Tennessee whiskey vs. Kentucky bourbon: unraveling a rivalry

Barrels of whiskey are being aged in one of the barrel warehouse at the Jack Daniel's Distillery in Lynchburg, Tenn. Feb. 26, 2016. This barrel warehouse holds more than 1 million gallons of whiskey.

What do you think of when you hear "American whiskey"? Do you imagine bourbon, distilled in the hills of Kentucky? Or do you picture a bottle of Jack Daniel's, a Tennessee whiskey and one of America's most iconic brands?

Kentucky has dominated the American whiskey business since Prohibition ended in 1933. But Tennessee is increasingly getting attention as venerable whiskeys like Jack Daniel's and George Dickel experiment, and newcomers, such as Uncle Nearest and Nelson's Green Brier, bring different stories and flavors to the state.

What is Tennessee Whiskey?

Tracy Matlock sprays water on a pile of burning sugar maple at the Jack Daniel's distillery, Friday, Feb. 26, 2016, in Lynchburg, Tenn. Sugar maple is burned onsite to produce charcoal for the filtering process.

Tennessee whiskey is bourbon. Don't let anyone tell you otherwise. It meets the federal definition of bourbon: at least 51% corn, aged in new, charred oak barrels and free of any additives. Tennessee whiskey, according to state law, must be filtered through charcoal, a process called the Lincoln County Process. (The exception is Prichard's Tennessee Whiskey, which uses no charcoal and was grandfathered in when the state defined the category in 2013.)

Does that mean Tennessee whiskey is better than bourbon? No, they're both good.

Did Kentucky always have more distilleries than Tennessee?

Yes, but Tennessee was not far behind before Prohibition.

“At the end of the 1800s, there’s 700 distilleries in the state of Tennessee,” said Nelson Eddy, historian for Jack Daniel’s.

Both states had abundant corn, the main ingredient in bourbon. Their limestone water was ideal for whiskey. And the temperature swings from hot summers and chilly winters pushed aging whiskey into the wood of the barrel, where it took on flavor and color.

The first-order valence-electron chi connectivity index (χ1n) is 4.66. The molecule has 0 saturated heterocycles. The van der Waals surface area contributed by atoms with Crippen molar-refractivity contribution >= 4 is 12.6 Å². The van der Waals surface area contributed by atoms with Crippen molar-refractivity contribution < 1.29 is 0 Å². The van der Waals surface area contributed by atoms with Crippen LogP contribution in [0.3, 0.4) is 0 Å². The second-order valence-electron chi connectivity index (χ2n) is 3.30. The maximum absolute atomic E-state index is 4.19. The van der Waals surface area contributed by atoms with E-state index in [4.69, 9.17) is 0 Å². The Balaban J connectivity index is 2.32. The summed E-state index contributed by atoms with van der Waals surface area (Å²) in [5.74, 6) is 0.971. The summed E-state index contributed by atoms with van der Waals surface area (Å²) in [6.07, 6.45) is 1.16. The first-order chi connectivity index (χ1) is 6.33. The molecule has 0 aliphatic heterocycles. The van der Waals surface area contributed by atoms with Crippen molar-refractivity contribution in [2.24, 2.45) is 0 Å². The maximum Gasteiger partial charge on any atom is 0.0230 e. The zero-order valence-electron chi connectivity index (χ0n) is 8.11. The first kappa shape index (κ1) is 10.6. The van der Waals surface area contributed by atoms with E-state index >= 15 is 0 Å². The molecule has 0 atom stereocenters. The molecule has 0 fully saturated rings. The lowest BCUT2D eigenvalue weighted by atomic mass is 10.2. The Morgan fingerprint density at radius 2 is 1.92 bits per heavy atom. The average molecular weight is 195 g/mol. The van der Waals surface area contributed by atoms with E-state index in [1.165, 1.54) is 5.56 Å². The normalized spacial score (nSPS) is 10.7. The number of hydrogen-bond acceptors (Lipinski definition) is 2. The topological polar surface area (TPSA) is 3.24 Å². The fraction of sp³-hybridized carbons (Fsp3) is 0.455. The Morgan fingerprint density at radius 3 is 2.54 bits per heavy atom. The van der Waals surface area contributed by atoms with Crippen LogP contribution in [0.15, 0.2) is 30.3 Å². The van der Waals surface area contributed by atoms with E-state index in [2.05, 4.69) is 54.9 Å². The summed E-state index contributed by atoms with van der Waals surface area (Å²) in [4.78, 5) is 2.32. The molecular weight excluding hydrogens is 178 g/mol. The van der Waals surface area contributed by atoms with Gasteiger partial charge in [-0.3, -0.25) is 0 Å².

Kohl Rogers, a still operator, closes the try box after filling a bottle with a sample of whiskey at the George Dickel Distillery, Friday, Feb. 26, 2016, in Tullahoma, Tenn. Samples are periodically pulled for quality control purposes.

Why does Kentucky have so many more distillers than Tennessee today?

In a word: Prohibition. Tennessee was one of the first states to pass laws limiting alcohol long before the national ban in 1920. After Prohibition ended, the anti-alcohol sentiment lingered in the state. Until 2009, distilling was legal in only three counties and there were only three distilleries in the state: Jacks Daniel's, George Dickel maker Cascade Hollow and Prichard's, launched in 1997. Although the number of distilleries in Tennessee has quickly grown. Tennessee has 114 federal permit for distilling and bottling, while Kentucky has 128. Kentucky, however, still produces 95% of all the bourbon in the U.S., according to the Kentucky' Distillers' Association.

Why didn’t more Tennessee distillers start with Tennessee whiskey?

Master Distiller Jeff Arnett talks about the Jack Daniel's $108 million distillery expansion in Lynchburg, Tenn. Nov. 7, 2014.

Many of the new distilleries that have opened since 2009 in Tennessee did not make Tennessee whiskey, at least not initially. Some wanted to get creative, beyond the Tennessee whiskey and bourbon requirements — to use less than 51% corn, for instance. Some didn’t want to make a Tennessee whiskey until they were sure they had something to add to the market. And some couldn’t find the liquid. Because whiskey needs years to age, new distilleries in all states often buy aged liquid from other distillers. There’s not much charcoal-filtered juice out there and you can't make Tennessee whiskey without it, said Jeff Arnett said, former master distiller at Jack Daniel's and now at Company Distilling in East Tennessee.

Todd A. Price writes about food and culture in the South. He can be reached at taprice@gannett.com.